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Achieving Rapid Industrialization

Achieving Rapid Industrialization


In almost any summit as with most economic conversations, catchphrases around the fourth industrial revolution, the rise of tech in Nigeria and Africa (in this age of the Africa Continental Free Trade Area) are bandied around. Therefore, as I sat in the audience with over a thousand business and political leaders from across Africa at the last Africa CEO Forum in Kigali, I listened with intent as speaker after speaker made pitches for more Intra-African collaboration and investments in basic industries. Some were very innovative; others were rehashed, old and tired tropes on development – depending on what side of the divide they belonged. 

A lot of questions were raised some of which I have highlighted below:

  1. What really is Nigeria/Africa’s greatest need? The fourth Industrial revolution or jobs for its every growing young, unemployed/underemployed population?
  2. The West or China? Where do we pivot to achieve rapid industrialization? Is there even need for a pivot?
  3. Development Programmes vs. Agriculture vs. Investment in Factories & Basic Industries. What do we do?

Nigeria, and Africa with a population of almost 200million and more than 1.2billion people respectively is one region that cannot be ignored. Yes, we may be beset with high youth unemployment, higher poverty rates vs. the rest of the world and mostly weak governance systems, but the past two decades have shown a determined people committed to a paradigm shift – no matter how subtle they may be. Africa has moved from being the land of despair to one of opportunities. 

According to the Billionaire industrialist and founder of Nigeria’s BUA Group, Abdul Samad Rabiu, Africa has everything to industrialize and the opportunities are endless. He should know. He has built one of the largest industrial and diversified companies in West Africa across manufacturing, infrastructure and foods yet; he is of the opinion Africa has not even scratched the surface of its potential. “The world is coming here; African Governments, the Private Sector and DFIs need to look inwards, get our acts together and collaborate to rapidly industrialize and move the continent forward”, he said during a recent TV interview.

Can Africa do it alone? Evidence suggests that it may be possible but at a cost. This cost could manifest in time, more people put into the unemployed pool in the short term, social instability and insecurity. It can however be done. Some have even gone ahead to suggest that the strides Africa is making in tech, creative industries and medium scale businesses will be the solution to the industrialization problem. I beg to disagree. Never before in the history of the modern world has any great nation been built on the back of service-based industries. They just do not provide scale enough to move prosperity of the mass. From the discovery of the printing press to steam machines to nineteenth century America, the Asian big weights and more recently, China, there has been one common factor – FACTORIES

Providing Infrastructure and the mass creation/influx of factories, alongside agriculture/food production and investment in education provide the quickest route to move a large number of any population out of poverty.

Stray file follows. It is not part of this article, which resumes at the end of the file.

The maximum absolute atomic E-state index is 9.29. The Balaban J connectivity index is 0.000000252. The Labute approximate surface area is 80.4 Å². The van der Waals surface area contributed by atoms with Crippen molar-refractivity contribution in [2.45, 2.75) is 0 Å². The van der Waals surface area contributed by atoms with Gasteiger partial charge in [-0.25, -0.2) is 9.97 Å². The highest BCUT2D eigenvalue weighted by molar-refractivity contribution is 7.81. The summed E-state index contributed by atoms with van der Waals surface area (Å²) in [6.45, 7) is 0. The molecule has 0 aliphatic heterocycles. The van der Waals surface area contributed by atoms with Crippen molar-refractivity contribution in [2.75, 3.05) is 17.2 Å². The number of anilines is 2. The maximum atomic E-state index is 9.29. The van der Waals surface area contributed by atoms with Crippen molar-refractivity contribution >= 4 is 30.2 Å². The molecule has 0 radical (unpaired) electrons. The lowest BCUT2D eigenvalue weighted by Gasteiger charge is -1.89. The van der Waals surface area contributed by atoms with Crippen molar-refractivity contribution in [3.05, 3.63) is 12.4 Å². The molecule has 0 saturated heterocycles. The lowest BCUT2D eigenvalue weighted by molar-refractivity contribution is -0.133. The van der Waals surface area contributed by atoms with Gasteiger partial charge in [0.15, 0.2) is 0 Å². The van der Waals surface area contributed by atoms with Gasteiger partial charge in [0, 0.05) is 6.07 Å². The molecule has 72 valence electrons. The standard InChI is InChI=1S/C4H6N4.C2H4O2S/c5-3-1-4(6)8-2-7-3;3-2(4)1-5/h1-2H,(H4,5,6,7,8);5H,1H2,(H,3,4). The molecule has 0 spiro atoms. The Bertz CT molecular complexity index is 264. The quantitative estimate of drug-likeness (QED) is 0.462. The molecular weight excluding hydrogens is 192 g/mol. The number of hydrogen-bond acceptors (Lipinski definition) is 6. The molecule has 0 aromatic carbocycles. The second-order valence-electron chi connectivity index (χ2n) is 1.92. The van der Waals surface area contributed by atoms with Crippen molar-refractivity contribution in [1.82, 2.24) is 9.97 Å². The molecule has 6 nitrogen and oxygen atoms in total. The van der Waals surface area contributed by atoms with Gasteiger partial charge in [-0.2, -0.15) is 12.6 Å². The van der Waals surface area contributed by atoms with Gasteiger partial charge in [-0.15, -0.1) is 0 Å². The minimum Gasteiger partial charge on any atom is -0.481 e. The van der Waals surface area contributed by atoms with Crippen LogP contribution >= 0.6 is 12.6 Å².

Nigeria and Africa occupy a very important place in history when it comes to rapid industrialization and by virtue of this, we can and must do things differently so that our experience may be better and the results less negative. We can borrow from previous models that have worked – be it in China, the rest of Asia, the Middle East or the West and build our own systems of checks and processes that will make it work better for us. We will need to create ecosystems that ensure the sustainability of the sectors that need the most interventions and in some cases, provide necessary government support whilst also ensuring that we meet minimum standards to protect the environment for the future. 

I know a couple of people would have winced at the mention of government support or intervention but I’m yet to be aware of any rapidly industrialized nation whose government has not or does not support growth of its key industries one way or the other. What is most important is that the governments of Africa must know when to step back and allow positive regulations to guide players in these industries with minimal intervention. 

Case in point is the rejuvenation of the Nigerian cement industry – once heavily reliant on imports to now being a net exporter of the product because of a government-led backward integration policy. This Nigerian industry has created alongside it, allied industries and massive employment opportunities and a similar initiative is now occurring with Sugar. As Aliko Dangote or Abdul Samad Rabiu will tell you, there are still millions of jobs to be created and money to be made using the basic factory and industry models. Rapid Industrialization can and will be done. Africa needs to be more open to letting the factories in and letting them thrive.

To paraphrase Irene Yuan Sun from the book, “The Next Factory of The World”, “For years, Africa has been the premier testing ground for various ideas about poverty alleviation. These programmes will not create 100million jobs and lift half a billion people out of poverty. If we are serious about raising living standards across this vast region of the world, it is time to try something new. That something new has started moving to Africa: factories.

Bottomline: There is a need to leapfrog innovation but beyond that, Africa has untapped potential in basic industries and industrialization that can provide badly needed jobs for its ever-growing young population.

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